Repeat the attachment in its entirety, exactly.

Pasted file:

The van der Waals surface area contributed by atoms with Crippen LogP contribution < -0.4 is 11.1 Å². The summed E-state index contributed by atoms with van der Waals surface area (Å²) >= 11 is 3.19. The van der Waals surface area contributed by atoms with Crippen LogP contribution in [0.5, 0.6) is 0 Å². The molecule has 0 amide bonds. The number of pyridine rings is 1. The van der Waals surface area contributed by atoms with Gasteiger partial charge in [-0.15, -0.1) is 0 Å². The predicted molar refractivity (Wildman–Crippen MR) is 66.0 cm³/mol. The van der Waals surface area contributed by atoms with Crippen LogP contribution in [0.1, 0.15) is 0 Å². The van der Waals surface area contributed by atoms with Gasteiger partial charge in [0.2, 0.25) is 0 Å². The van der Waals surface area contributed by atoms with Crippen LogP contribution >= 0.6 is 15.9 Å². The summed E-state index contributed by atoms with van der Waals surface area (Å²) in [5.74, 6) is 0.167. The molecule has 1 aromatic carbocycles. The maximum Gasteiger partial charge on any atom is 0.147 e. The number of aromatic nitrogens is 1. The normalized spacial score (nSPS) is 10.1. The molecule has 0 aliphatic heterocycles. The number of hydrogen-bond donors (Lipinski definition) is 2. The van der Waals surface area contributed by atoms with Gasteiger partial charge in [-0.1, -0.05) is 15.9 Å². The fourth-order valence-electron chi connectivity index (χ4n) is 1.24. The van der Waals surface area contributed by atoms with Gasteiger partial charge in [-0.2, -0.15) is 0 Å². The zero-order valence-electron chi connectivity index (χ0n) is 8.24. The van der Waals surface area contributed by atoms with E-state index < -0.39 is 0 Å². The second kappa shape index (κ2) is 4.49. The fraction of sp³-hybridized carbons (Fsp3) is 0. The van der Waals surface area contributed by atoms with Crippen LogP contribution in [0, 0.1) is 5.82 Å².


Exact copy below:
The van der Waals surface area contributed by atoms with Crippen LogP contribution < -0.4 is 11.1 Å². The summed E-state index contributed by atoms with van der Waals surface area (Å²) >= 11 is 3.19. The van der Waals surface area contributed by atoms with Crippen LogP contribution in [0.5, 0.6) is 0 Å². The molecule has 0 amide bonds. The number of pyridine rings is 1. The van der Waals surface area contributed by atoms with Gasteiger partial charge in [-0.15, -0.1) is 0 Å². The predicted molar refractivity (Wildman–Crippen MR) is 66.0 cm³/mol. The van der Waals surface area contributed by atoms with Crippen LogP contribution in [0.1, 0.15) is 0 Å². The van der Waals surface area contributed by atoms with Gasteiger partial charge in [0.2, 0.25) is 0 Å². The van der Waals surface area contributed by atoms with Crippen LogP contribution >= 0.6 is 15.9 Å². The summed E-state index contributed by atoms with van der Waals surface area (Å²) in [5.74, 6) is 0.167. The molecule has 1 aromatic carbocycles. The maximum Gasteiger partial charge on any atom is 0.147 e. The number of aromatic nitrogens is 1. The normalized spacial score (nSPS) is 10.1. The molecule has 0 aliphatic heterocycles. The number of hydrogen-bond donors (Lipinski definition) is 2. The van der Waals surface area contributed by atoms with Gasteiger partial charge in [-0.1, -0.05) is 15.9 Å². The fourth-order valence-electron chi connectivity index (χ4n) is 1.24. The van der Waals surface area contributed by atoms with Gasteiger partial charge in [-0.2, -0.15) is 0 Å². The zero-order valence-electron chi connectivity index (χ0n) is 8.24. The van der Waals surface area contributed by atoms with E-state index < -0.39 is 0 Å². The second kappa shape index (κ2) is 4.49. The fraction of sp³-hybridized carbons (Fsp3) is 0. The van der Waals surface area contributed by atoms with Crippen LogP contribution in [0, 0.1) is 5.82 Å².